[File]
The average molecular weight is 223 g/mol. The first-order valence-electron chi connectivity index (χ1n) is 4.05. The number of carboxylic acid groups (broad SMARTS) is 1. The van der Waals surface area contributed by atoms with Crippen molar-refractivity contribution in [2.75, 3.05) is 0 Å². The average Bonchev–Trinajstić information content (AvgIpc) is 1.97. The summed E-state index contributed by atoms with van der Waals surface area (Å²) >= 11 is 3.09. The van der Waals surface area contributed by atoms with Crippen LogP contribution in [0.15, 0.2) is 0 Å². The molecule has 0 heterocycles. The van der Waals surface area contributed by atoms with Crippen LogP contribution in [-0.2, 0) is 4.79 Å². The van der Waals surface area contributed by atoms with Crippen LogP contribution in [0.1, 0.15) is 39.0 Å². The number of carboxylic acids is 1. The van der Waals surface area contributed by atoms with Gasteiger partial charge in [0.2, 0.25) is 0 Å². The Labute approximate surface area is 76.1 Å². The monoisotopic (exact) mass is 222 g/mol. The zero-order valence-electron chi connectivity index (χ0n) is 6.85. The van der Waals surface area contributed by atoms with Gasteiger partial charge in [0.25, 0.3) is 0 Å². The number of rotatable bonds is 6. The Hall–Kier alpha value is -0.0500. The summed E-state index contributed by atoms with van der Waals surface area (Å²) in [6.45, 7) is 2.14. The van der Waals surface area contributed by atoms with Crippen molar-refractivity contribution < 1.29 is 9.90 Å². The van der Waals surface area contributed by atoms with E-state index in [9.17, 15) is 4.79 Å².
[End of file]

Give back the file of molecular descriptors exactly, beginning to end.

The average molecular weight is 223 g/mol. The first-order valence-electron chi connectivity index (χ1n) is 4.05. The number of carboxylic acid groups (broad SMARTS) is 1. The van der Waals surface area contributed by atoms with Crippen molar-refractivity contribution in [2.75, 3.05) is 0 Å². The average Bonchev–Trinajstić information content (AvgIpc) is 1.97. The summed E-state index contributed by atoms with van der Waals surface area (Å²) >= 11 is 3.09. The van der Waals surface area contributed by atoms with Crippen LogP contribution in [0.15, 0.2) is 0 Å². The molecule has 0 heterocycles. The van der Waals surface area contributed by atoms with Crippen LogP contribution in [-0.2, 0) is 4.79 Å². The van der Waals surface area contributed by atoms with Crippen LogP contribution in [0.1, 0.15) is 39.0 Å². The number of carboxylic acids is 1. The van der Waals surface area contributed by atoms with Gasteiger partial charge in [0.2, 0.25) is 0 Å². The Labute approximate surface area is 76.1 Å². The monoisotopic (exact) mass is 222 g/mol. The zero-order valence-electron chi connectivity index (χ0n) is 6.85. The van der Waals surface area contributed by atoms with Gasteiger partial charge in [0.25, 0.3) is 0 Å². The number of rotatable bonds is 6. The Hall–Kier alpha value is -0.0500. The summed E-state index contributed by atoms with van der Waals surface area (Å²) in [6.45, 7) is 2.14. The van der Waals surface area contributed by atoms with Crippen molar-refractivity contribution < 1.29 is 9.90 Å². The van der Waals surface area contributed by atoms with E-state index in [9.17, 15) is 4.79 Å².